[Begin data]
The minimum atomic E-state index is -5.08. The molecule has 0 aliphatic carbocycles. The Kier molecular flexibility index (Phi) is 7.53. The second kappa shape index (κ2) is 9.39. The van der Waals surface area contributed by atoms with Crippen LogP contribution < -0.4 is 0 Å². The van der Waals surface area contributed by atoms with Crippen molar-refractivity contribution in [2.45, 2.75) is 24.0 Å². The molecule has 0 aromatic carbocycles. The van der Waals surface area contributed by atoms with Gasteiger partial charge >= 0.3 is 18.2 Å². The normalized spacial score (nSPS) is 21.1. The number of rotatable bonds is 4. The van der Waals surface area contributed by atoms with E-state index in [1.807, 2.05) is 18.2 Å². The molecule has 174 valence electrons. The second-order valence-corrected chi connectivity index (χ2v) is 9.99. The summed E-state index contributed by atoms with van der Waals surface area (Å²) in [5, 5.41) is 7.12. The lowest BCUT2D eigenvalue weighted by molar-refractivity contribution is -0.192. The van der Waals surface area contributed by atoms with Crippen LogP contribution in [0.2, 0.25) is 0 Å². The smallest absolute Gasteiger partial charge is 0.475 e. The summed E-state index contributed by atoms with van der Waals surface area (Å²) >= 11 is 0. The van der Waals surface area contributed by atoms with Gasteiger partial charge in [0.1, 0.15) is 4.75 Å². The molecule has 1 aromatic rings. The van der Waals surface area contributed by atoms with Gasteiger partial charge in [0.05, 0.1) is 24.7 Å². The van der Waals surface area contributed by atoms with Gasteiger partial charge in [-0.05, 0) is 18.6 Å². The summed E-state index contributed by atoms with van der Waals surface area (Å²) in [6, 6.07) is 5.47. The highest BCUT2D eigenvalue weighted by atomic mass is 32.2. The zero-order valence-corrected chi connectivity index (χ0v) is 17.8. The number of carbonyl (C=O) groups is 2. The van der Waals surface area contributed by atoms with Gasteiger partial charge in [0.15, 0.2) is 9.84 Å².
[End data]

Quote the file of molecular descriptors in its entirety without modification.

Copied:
The minimum atomic E-state index is -5.08. The molecule has 0 aliphatic carbocycles. The Kier molecular flexibility index (Phi) is 7.53. The second kappa shape index (κ2) is 9.39. The van der Waals surface area contributed by atoms with Crippen LogP contribution < -0.4 is 0 Å². The van der Waals surface area contributed by atoms with Crippen molar-refractivity contribution in [2.45, 2.75) is 24.0 Å². The molecule has 0 aromatic carbocycles. The van der Waals surface area contributed by atoms with Gasteiger partial charge >= 0.3 is 18.2 Å². The normalized spacial score (nSPS) is 21.1. The number of rotatable bonds is 4. The van der Waals surface area contributed by atoms with E-state index in [1.807, 2.05) is 18.2 Å². The molecule has 174 valence electrons. The second-order valence-corrected chi connectivity index (χ2v) is 9.99. The summed E-state index contributed by atoms with van der Waals surface area (Å²) in [5, 5.41) is 7.12. The lowest BCUT2D eigenvalue weighted by molar-refractivity contribution is -0.192. The van der Waals surface area contributed by atoms with Crippen LogP contribution in [0.2, 0.25) is 0 Å². The smallest absolute Gasteiger partial charge is 0.475 e. The summed E-state index contributed by atoms with van der Waals surface area (Å²) >= 11 is 0. The van der Waals surface area contributed by atoms with Gasteiger partial charge in [0.1, 0.15) is 4.75 Å². The molecule has 1 aromatic rings. The van der Waals surface area contributed by atoms with Gasteiger partial charge in [0.05, 0.1) is 24.7 Å². The van der Waals surface area contributed by atoms with Gasteiger partial charge in [-0.05, 0) is 18.6 Å². The summed E-state index contributed by atoms with van der Waals surface area (Å²) in [6, 6.07) is 5.47. The highest BCUT2D eigenvalue weighted by atomic mass is 32.2. The zero-order valence-corrected chi connectivity index (χ0v) is 17.8. The number of carbonyl (C=O) groups is 2. The van der Waals surface area contributed by atoms with Gasteiger partial charge in [0.15, 0.2) is 9.84 Å².